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Impact of Body Mass Index on Outcomes in Cardiac Surgery

  • Author(s): Gao, M
  • Sun, J
  • Young, N
  • Boyd, D
  • Atkins, Z
  • Li, Z
  • Ding, Q
  • Diehl, J
  • Liu, H
  • et al.
Abstract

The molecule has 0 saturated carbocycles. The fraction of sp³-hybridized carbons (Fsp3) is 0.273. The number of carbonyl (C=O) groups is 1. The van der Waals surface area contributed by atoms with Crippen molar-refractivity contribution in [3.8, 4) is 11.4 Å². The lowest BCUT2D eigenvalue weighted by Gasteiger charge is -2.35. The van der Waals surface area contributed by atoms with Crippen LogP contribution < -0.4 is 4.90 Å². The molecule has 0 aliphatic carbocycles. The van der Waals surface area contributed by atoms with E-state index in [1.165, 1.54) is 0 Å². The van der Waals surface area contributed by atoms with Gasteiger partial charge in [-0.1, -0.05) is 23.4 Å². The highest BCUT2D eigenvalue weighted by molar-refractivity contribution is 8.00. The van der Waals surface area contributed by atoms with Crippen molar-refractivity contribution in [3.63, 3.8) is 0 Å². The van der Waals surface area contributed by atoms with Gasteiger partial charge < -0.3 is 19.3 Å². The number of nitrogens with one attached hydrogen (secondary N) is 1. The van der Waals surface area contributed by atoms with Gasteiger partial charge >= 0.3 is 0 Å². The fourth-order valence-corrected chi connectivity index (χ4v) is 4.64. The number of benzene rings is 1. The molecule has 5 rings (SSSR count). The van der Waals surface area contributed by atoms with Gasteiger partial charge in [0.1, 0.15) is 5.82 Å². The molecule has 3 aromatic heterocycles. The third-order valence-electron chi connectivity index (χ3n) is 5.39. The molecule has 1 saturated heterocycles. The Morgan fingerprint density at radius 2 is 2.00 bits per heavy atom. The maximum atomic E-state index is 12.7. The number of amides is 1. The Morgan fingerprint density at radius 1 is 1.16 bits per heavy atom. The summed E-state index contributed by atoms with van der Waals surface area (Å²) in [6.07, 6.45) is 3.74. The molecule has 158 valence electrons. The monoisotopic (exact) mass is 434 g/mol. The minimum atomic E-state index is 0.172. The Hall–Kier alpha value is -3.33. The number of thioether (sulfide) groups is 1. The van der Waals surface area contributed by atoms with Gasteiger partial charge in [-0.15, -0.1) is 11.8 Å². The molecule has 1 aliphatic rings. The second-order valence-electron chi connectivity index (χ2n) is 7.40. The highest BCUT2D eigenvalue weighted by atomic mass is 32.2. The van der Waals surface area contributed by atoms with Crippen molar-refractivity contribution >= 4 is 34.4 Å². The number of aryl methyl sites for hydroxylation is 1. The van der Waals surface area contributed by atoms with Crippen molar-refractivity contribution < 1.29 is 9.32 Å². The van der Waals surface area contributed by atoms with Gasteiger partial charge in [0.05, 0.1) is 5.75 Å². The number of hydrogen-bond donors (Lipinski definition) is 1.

© 2016 Elsevier Inc. Objectives Body mass index (BMI) commonly is used in obesity classification as a surrogate measure, and obesity is associated with a cluster of risk factors for cardiovascular disease. The aim of this study was to investigate the impact of BMI on short-term outcomes after cardiac surgery. Design A retrospective cohort study. Setting University teaching hospital, 2 centers. Participants The study comprised 4,740 patients who underwent cardiac surgery at 2 hospitals—from July 1, 2001, to June 30, 2013, in 1 hospital and from September 1, 2003, to August 31, 2014, in a second hospital. Interventions No changes to standard practice were required. Measurements and Main Results Patients were assigned into 6 BMI groups as follows: underweight (BMI<18.5 kg/m2), normal weight (≥18.5 to<25 kg/m2), overweight (≥25 to<30 kg/m2), class I obese (≥30 to<35 kg/m2), class II obese (≥35 to<40 kg/m2), and class III obese (BMI≥40 kg/m2). Short-term major postoperative complications (postoperative stroke, cardiac arrest, new atrial fibrillation/flutter, permanent rhythm device insertion, deep sternal infection, sepsis, prolonged ventilation, pneumonia, renal dialysis, renal failure, intensive care unit readmission, total intensive care unit hours, and readmission in 30 days, and mortalities (in-hospital mortality, 30-day mortality, surgical mortality) were compared among various BMI groups after cardiac surgery. Age, sex, surgery type, family history of coronary artery disease, diabetes, hypertension, heart failure, and lipid-lowering medication were the risk factors for early outcomes. Multiple logistic regression analysis indicated that the underweight and class III obese BMI groups demonstrated significant, adverse differences in some short-term outcomes, including deep sternal infection, prolonged ventilation, new atrial fibrillation/flutter, and renal failure. However, being in the overweight or class I obese group demonstrated a positive effect on discharge and surgical mortality. Conclusions The results of this study demonstrated that extreme obesity and underweight were significantly associated with early major adverse clinical outcomes. However, there was an “obese paradox” in short-term mortality after cardiac surgery.

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